The invention therefore provides a water electrolysis cell for efficient production of oxygen and hydrogen using ultramicroelectrodes. It is understood that modifications to the invention may be made as might occur to one skilled in the field of the invention, within the scope of the appended claims. All embodiments contemplated hereunder which achieve the objects of the invention have therefore not been shown in complete detail. Other embodiments may be developed without departing from the spirit of the invention or from the scope of the appended claims.
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|U.S. Classification||204/263, 204/283, 204/290.14, 204/290.01, 204/292, 204/290.13, 204/291, 204/294, 204/284|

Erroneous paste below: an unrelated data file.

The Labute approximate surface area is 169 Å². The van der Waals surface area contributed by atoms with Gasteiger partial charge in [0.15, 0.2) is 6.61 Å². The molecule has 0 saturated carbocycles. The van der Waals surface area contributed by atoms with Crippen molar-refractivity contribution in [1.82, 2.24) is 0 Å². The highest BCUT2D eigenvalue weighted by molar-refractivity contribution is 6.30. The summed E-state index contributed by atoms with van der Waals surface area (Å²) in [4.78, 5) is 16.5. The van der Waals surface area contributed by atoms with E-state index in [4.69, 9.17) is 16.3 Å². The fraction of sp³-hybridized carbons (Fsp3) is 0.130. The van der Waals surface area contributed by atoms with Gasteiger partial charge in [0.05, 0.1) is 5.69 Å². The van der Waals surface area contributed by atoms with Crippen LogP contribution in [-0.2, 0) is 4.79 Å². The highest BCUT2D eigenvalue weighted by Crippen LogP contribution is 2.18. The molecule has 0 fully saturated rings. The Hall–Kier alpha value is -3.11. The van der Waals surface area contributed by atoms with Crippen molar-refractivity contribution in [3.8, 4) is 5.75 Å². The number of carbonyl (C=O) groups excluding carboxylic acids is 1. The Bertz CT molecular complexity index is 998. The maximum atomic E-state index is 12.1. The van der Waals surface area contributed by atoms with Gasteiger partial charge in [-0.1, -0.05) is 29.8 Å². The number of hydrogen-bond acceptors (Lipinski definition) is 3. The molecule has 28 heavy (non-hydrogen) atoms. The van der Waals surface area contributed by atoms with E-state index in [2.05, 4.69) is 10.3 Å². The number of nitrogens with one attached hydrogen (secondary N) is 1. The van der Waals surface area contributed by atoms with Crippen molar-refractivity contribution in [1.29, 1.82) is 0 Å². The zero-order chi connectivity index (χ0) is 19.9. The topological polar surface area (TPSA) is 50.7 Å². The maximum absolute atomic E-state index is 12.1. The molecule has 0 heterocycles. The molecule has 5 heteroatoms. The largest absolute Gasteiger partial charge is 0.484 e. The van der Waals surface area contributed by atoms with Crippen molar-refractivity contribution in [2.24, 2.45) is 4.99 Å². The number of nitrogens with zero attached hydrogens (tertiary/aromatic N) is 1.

|International Classification||C25B1/04, C25B9/16|
|Cooperative Classification||C25B1/04, C25B9/168, Y02E60/366|
|European Classification||C25B1/04, C25B9/16D2|
|Oct 14, 1997||AS||Assignment|
Owner name: AIR FORCE, UNITED STATES, OHIO
Free format text: ASSIGNMENT OF ASSIGNORS INTEREST;ASSIGNOR:SHAABAN, ALY H.;REEL/FRAME:008765/0134
Effective date: 19970813
Owner name: UNITED STATES AIR FORCE, OHIO
Free format text: ASSIGNMENT OF ASSIGNORS INTEREST;ASSIGNOR:DOBYNE, ERIC K.;REEL/FRAME:008765/0288
Effective date: 19970813
|Apr 2, 2002||FPAY||Fee payment|
Year of fee payment: 4
|Sep 27, 2006||REMI||Maintenance fee reminder mailed|
|Mar 9, 2007||LAPS||Lapse for failure to pay maintenance fees|
|May 8, 2007||FP||Expired due to failure to pay maintenance fee|
Effective date: 20070309